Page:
Tuesday, 21 March 2017

Counselling: empathy, core conditions and micro skills

I don't know that I can teach empathy. I don't know how I developed the ability to see things from the perspective of another so easily, but it's something that's been with me for as long as I can remember. It's in my nature to listen, observe and do my best to understand.

It's the same with the micro skills, and the use of silence in the counselling session. These are things that I just do. What I have to ask myself, then, is whether there's something about my approach to counselling which makes these things easier for me. Is there something about the way I see the counselling process?

If there's an overriding principle I use in my practice, it's that what I say isn't all that important. The temptation is to go into a panic, to believe that we have to show our skills by constantly reflecting, paraphrasing, summarising, using open questions and so on. What we are going to say next becomes our focus.

Is what we say next, or what the client says next, more important?

When I put my focus entirely on the client, and step into their inner world, I find that the skills come to me much more easily. If I'm obsessing over my response, then my focus in on me, rather than where it should be, and it serves as a block to listening.

Just as important is resisting the tendency to make assumptions. We're supposedly non-judgemental in our practice, but there's always a danger that we might start identifying with a client, and interpret their experience through the lens of our own experience. This is where those open questions become important: we ask the client about what the experience is like for them, rather than thinking about what the experience would be like for us.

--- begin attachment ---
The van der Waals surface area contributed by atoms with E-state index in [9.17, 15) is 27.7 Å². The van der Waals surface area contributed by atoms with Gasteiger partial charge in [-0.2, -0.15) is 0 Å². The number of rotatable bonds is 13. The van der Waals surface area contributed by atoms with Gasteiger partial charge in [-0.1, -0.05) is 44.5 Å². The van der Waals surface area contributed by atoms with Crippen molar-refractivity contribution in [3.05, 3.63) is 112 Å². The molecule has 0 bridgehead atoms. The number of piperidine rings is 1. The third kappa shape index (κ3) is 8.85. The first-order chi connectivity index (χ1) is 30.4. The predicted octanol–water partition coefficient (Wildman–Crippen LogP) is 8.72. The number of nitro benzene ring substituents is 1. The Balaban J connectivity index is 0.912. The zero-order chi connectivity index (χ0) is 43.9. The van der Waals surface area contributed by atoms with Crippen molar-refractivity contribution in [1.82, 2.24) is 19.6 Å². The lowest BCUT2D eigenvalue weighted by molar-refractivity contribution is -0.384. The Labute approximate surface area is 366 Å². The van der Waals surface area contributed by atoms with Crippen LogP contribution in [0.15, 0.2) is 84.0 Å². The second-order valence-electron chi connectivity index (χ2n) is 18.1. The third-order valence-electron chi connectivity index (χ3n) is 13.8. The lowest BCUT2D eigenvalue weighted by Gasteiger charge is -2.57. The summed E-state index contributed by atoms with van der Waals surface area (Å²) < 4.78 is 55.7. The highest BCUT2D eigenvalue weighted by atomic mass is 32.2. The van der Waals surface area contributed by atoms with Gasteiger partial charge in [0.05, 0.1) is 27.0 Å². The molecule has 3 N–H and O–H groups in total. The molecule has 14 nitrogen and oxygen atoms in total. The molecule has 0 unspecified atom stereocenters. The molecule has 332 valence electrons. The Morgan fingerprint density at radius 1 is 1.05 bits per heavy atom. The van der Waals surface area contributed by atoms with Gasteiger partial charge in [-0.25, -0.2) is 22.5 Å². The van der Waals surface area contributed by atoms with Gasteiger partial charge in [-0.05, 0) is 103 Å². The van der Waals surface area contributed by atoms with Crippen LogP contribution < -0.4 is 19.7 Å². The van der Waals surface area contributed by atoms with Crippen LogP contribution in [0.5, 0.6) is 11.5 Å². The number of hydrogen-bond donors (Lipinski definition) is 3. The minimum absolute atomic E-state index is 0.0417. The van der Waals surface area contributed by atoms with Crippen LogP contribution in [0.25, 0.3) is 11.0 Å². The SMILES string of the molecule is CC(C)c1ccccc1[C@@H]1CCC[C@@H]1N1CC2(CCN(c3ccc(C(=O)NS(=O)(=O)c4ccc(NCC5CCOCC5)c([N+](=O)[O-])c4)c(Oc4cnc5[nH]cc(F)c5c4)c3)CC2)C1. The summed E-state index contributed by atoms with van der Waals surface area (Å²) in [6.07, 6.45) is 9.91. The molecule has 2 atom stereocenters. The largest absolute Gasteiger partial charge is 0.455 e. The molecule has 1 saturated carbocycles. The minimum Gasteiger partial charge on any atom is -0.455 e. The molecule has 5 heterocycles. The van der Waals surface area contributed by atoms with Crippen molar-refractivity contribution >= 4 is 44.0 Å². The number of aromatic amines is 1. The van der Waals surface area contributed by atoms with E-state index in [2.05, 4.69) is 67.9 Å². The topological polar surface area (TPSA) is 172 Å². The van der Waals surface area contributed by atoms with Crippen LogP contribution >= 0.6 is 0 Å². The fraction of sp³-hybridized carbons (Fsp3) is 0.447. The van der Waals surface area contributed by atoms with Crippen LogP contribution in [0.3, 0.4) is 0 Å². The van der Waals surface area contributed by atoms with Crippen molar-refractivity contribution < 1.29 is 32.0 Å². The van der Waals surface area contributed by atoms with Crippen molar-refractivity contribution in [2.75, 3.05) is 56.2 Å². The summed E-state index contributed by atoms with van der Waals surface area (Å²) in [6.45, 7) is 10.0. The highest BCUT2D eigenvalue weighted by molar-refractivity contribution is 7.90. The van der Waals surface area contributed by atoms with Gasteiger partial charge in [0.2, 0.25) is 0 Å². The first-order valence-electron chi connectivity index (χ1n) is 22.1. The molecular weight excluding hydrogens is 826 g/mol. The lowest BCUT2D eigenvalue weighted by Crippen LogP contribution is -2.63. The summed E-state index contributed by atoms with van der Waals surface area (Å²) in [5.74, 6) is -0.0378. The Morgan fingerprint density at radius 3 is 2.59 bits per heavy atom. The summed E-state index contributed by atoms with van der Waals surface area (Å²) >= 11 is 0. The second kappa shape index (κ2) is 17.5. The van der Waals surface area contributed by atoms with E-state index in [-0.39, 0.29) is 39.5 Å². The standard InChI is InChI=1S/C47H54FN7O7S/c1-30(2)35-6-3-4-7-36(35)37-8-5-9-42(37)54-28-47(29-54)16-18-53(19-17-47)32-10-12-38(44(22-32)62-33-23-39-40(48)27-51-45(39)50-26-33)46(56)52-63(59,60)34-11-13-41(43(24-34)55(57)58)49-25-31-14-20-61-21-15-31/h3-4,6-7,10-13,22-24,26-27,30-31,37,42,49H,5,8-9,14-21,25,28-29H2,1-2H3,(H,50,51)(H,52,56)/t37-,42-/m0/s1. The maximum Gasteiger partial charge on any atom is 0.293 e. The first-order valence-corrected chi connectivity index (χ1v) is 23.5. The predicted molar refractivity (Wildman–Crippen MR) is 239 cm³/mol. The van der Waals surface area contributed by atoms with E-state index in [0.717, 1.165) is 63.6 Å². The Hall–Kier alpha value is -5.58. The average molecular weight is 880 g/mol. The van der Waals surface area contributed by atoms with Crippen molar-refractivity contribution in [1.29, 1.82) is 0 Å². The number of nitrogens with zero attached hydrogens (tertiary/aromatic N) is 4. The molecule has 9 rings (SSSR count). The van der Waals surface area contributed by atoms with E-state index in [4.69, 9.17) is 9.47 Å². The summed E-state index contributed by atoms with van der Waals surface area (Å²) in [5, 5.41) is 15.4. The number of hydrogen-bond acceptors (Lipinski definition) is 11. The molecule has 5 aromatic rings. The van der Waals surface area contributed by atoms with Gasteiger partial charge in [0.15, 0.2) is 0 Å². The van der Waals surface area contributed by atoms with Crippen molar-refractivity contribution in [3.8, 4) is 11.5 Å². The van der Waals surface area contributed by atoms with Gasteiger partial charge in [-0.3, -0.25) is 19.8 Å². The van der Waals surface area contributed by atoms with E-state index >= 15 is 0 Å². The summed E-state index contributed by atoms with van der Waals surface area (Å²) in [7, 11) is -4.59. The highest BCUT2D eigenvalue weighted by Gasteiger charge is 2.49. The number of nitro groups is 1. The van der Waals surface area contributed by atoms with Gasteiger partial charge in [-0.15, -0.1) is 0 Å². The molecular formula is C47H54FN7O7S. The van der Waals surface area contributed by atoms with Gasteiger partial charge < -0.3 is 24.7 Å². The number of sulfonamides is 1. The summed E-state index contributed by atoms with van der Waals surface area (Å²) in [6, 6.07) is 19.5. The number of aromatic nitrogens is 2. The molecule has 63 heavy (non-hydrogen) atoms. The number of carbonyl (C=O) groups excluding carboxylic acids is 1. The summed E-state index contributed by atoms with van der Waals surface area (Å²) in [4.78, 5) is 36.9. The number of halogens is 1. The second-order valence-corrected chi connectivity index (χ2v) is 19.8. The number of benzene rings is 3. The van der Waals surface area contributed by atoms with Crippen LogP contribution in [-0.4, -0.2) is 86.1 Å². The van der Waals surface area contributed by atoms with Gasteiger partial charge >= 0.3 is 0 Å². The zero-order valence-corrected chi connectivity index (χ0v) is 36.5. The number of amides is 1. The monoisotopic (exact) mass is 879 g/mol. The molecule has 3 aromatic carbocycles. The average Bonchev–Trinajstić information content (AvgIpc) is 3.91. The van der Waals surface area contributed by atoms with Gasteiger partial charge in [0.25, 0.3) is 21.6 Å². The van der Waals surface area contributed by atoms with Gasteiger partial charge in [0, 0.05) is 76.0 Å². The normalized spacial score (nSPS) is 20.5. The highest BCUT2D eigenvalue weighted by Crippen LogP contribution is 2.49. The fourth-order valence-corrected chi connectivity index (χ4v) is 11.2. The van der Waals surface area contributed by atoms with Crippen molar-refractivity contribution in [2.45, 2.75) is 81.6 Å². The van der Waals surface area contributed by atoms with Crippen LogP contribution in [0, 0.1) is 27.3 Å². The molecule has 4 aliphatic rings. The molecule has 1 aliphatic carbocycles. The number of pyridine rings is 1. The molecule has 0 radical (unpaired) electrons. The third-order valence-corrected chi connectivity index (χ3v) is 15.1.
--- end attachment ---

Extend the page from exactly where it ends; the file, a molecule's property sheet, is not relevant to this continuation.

Good examples of those open questions:
  • What does [something the client said] mean to you?
  • What was that like for you?
  • How do/did you feel about that?
I could use many more examples, but the point is that we have to get to an understanding of the way the client sees the world, and the issue they have brought to the session in particular.

What about silence? Again, if you're staying within the client's frame of reference, and trying to get an understanding of what they are experiencing, or have been experiencing, then why would you interrupt? Better to leave a little silence, so that they can continue, should they want to. It also gives both the client and counsellor a chance to think about what has been said already.

Become comfortable with silence. Become comfortable with not knowing what to say. Reflect, paraphrase, summarise or leave a silence: these things show that you've been listening, or are considering what has been said.

Focus on what the client is saying.

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